The largest union representing New York City police officers blasted Mayor Bill de BlasioBill de BlasioNew York City Council expected to vote on measure to give noncitizens voting rights The Hill's Morning Report - Presented by Uber - New vaccine mandate in NYC; Biden-Putin showdown Overnight Health Care — Biden touts drug price push MORE (D), a frequent target, for his comments during Wednesday night’s Democratic debate about discussing how to avoid police run-ins with his African American son.
"Mayor de Blasio has apparently learned nothing over the past six years about the extremely damaging impact of anti-police rhetoric on both cops and the communities we serve,” Patrolmen's Benevolent Association of New York President Patrick Lynch said in a statement.
.@NYCPBA president on @BilldeBlasio: "Mayor de Blasio has apparently learned nothing over the past six years about the extremely damaging impact of anti-police rhetoric on both cops and the communities we serve.” https://t.co/GiHibGla3m pic.twitter.com/65W2aLhTFc— Dan Linden (@DanLinden) June 27, 2019
“Something that sets me apart from all my colleagues running in this race and that is for the last 21 years I’ve been raising a black son in America,” de Blasio had said at the Miami debate in response to a question about gun violence.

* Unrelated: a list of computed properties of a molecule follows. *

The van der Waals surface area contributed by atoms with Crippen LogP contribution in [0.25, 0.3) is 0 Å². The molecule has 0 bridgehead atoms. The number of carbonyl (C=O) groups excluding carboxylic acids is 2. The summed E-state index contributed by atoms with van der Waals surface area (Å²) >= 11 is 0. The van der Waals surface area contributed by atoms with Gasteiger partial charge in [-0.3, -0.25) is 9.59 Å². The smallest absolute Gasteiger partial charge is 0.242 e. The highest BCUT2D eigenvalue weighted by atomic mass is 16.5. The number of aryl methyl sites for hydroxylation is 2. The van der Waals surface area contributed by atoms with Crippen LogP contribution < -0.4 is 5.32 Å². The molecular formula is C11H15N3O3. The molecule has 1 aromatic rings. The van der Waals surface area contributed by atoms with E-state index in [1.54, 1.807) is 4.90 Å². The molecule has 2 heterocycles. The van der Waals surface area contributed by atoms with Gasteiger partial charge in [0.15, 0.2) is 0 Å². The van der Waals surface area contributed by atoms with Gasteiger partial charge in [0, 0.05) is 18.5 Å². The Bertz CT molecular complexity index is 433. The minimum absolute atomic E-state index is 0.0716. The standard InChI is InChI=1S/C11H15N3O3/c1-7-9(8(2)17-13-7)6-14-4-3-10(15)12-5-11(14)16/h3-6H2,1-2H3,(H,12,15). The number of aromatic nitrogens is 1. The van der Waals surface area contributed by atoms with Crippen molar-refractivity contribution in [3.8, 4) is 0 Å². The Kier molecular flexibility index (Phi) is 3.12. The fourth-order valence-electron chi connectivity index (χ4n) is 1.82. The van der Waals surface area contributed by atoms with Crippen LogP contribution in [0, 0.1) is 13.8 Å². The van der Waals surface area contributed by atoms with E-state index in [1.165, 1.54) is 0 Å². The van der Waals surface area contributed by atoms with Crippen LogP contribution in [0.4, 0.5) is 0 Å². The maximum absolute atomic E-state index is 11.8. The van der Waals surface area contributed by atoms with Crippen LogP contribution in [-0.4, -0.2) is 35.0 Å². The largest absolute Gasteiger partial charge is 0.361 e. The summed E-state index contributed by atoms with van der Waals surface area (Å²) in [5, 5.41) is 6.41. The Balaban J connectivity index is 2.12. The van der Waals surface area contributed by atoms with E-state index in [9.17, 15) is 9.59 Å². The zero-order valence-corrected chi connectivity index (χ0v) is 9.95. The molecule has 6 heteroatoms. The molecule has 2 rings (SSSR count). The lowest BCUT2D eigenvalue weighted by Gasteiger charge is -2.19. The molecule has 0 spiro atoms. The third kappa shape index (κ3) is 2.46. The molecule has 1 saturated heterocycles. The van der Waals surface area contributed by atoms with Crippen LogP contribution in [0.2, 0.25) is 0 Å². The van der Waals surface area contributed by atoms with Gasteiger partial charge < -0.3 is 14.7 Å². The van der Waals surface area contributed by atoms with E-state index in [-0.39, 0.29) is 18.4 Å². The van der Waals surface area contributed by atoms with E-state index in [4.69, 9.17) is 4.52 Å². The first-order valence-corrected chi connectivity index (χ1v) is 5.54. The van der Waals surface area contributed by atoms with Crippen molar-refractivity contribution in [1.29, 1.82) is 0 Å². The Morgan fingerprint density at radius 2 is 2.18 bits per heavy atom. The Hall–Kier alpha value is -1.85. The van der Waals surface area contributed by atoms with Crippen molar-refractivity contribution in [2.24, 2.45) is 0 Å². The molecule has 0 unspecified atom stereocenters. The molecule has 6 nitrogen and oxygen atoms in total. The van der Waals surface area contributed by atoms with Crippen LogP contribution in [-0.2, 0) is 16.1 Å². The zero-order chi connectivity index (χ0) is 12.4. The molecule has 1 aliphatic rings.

“I have had to have very, very serious talks with my son … including how to deal with the fact that he has to take special caution,” he added, going on to reference a police shooting in South Bend, Ind., that has dogged the presidential campaign of Mayor Pete ButtigiegPete ButtigiegBiden's proposals spark phase 2 of supply chain crisis Biden returns restores tradition, returning to Kennedy Center Honors The Hill's Morning Report - Presented by Facebook - Congress avoids shutdown MORE (D).
Lynch has frequently accused de Blasio of anti-police rhetoric, leading a contingent of police in turning their backs on de Blasio after the 2014 murder of two police officers by a man claiming he was motivated by the police killings of Eric Garner and Michael Brown.
Lynch also defended the 2014 killing of Garner, who died after an NYPD officer placed him in a chokehold. “We believe Mr. Garner made a choice that day to resist arrest,” Lynch said.
The union also blasted de Blasio’s decision to enter the crowded Democratic presidential race, saying in a May statement "While the mayor of our nation’s largest city is busy running around Iowa and getting upstaged by the mayor of South Bend, Indiana, there are real problems here at home.”